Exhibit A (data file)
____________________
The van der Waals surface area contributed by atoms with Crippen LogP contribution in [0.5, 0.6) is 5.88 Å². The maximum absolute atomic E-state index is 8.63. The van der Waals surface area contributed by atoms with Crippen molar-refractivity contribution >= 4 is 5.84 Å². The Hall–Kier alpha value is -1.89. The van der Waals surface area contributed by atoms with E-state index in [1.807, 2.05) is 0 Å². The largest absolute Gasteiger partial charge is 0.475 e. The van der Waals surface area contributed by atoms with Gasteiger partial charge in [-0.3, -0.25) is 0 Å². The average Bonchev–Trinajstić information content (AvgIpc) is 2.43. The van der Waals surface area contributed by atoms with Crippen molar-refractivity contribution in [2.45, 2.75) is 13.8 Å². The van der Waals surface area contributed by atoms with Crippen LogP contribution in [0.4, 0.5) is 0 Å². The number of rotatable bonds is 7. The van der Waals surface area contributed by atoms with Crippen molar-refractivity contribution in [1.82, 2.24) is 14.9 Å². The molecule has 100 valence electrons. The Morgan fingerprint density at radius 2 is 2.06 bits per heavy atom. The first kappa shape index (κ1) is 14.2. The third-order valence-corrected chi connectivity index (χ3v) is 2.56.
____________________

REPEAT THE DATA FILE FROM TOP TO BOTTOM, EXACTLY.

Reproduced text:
The van der Waals surface area contributed by atoms with Crippen LogP contribution in [0.5, 0.6) is 5.88 Å². The maximum absolute atomic E-state index is 8.63. The van der Waals surface area contributed by atoms with Crippen molar-refractivity contribution >= 4 is 5.84 Å². The Hall–Kier alpha value is -1.89. The van der Waals surface area contributed by atoms with E-state index in [1.807, 2.05) is 0 Å². The largest absolute Gasteiger partial charge is 0.475 e. The van der Waals surface area contributed by atoms with Gasteiger partial charge in [-0.3, -0.25) is 0 Å². The average Bonchev–Trinajstić information content (AvgIpc) is 2.43. The van der Waals surface area contributed by atoms with Crippen molar-refractivity contribution in [2.45, 2.75) is 13.8 Å². The van der Waals surface area contributed by atoms with Crippen LogP contribution in [0.4, 0.5) is 0 Å². The number of rotatable bonds is 7. The van der Waals surface area contributed by atoms with Crippen molar-refractivity contribution in [1.82, 2.24) is 14.9 Å². The molecule has 100 valence electrons. The Morgan fingerprint density at radius 2 is 2.06 bits per heavy atom. The first kappa shape index (κ1) is 14.2. The third-order valence-corrected chi connectivity index (χ3v) is 2.56.